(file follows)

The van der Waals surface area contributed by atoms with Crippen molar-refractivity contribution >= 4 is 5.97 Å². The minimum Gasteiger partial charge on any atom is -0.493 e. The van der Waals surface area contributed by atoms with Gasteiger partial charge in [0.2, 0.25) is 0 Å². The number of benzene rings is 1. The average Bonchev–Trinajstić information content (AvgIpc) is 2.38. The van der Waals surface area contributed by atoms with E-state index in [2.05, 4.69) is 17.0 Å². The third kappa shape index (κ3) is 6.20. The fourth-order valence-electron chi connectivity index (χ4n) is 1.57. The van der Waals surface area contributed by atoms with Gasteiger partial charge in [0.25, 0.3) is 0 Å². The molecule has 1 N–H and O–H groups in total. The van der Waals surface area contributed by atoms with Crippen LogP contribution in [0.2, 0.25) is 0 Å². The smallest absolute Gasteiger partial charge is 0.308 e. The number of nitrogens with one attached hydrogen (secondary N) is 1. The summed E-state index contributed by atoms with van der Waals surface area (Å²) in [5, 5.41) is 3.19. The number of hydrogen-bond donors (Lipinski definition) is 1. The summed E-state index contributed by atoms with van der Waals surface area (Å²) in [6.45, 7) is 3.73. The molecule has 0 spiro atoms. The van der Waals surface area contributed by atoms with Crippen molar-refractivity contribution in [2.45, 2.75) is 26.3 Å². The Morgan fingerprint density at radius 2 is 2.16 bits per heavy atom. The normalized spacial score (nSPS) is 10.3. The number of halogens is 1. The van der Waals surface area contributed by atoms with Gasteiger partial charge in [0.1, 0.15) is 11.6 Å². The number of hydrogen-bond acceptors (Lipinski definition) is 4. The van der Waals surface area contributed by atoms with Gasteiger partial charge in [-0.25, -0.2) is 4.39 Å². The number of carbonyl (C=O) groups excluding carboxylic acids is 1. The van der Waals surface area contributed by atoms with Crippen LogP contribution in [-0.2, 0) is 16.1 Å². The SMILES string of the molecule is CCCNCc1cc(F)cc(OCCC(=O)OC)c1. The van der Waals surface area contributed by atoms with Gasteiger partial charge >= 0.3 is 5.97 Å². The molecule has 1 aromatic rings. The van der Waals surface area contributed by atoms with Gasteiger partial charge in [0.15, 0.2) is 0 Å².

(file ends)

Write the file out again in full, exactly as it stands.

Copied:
The van der Waals surface area contributed by atoms with Crippen molar-refractivity contribution >= 4 is 5.97 Å². The minimum Gasteiger partial charge on any atom is -0.493 e. The van der Waals surface area contributed by atoms with Gasteiger partial charge in [0.2, 0.25) is 0 Å². The number of benzene rings is 1. The average Bonchev–Trinajstić information content (AvgIpc) is 2.38. The van der Waals surface area contributed by atoms with E-state index in [2.05, 4.69) is 17.0 Å². The third kappa shape index (κ3) is 6.20. The fourth-order valence-electron chi connectivity index (χ4n) is 1.57. The van der Waals surface area contributed by atoms with Gasteiger partial charge in [0.25, 0.3) is 0 Å². The molecule has 1 N–H and O–H groups in total. The van der Waals surface area contributed by atoms with Crippen LogP contribution in [0.2, 0.25) is 0 Å². The smallest absolute Gasteiger partial charge is 0.308 e. The number of nitrogens with one attached hydrogen (secondary N) is 1. The summed E-state index contributed by atoms with van der Waals surface area (Å²) in [5, 5.41) is 3.19. The number of hydrogen-bond donors (Lipinski definition) is 1. The summed E-state index contributed by atoms with van der Waals surface area (Å²) in [6.45, 7) is 3.73. The molecule has 0 spiro atoms. The van der Waals surface area contributed by atoms with Crippen molar-refractivity contribution in [2.45, 2.75) is 26.3 Å². The Morgan fingerprint density at radius 2 is 2.16 bits per heavy atom. The normalized spacial score (nSPS) is 10.3. The number of halogens is 1. The van der Waals surface area contributed by atoms with Gasteiger partial charge in [0.1, 0.15) is 11.6 Å². The number of hydrogen-bond acceptors (Lipinski definition) is 4. The van der Waals surface area contributed by atoms with Gasteiger partial charge in [-0.25, -0.2) is 4.39 Å². The number of carbonyl (C=O) groups excluding carboxylic acids is 1. The van der Waals surface area contributed by atoms with Crippen LogP contribution in [-0.2, 0) is 16.1 Å². The SMILES string of the molecule is CCCNCc1cc(F)cc(OCCC(=O)OC)c1. The van der Waals surface area contributed by atoms with Gasteiger partial charge >= 0.3 is 5.97 Å². The molecule has 1 aromatic rings. The van der Waals surface area contributed by atoms with Gasteiger partial charge in [0.15, 0.2) is 0 Å².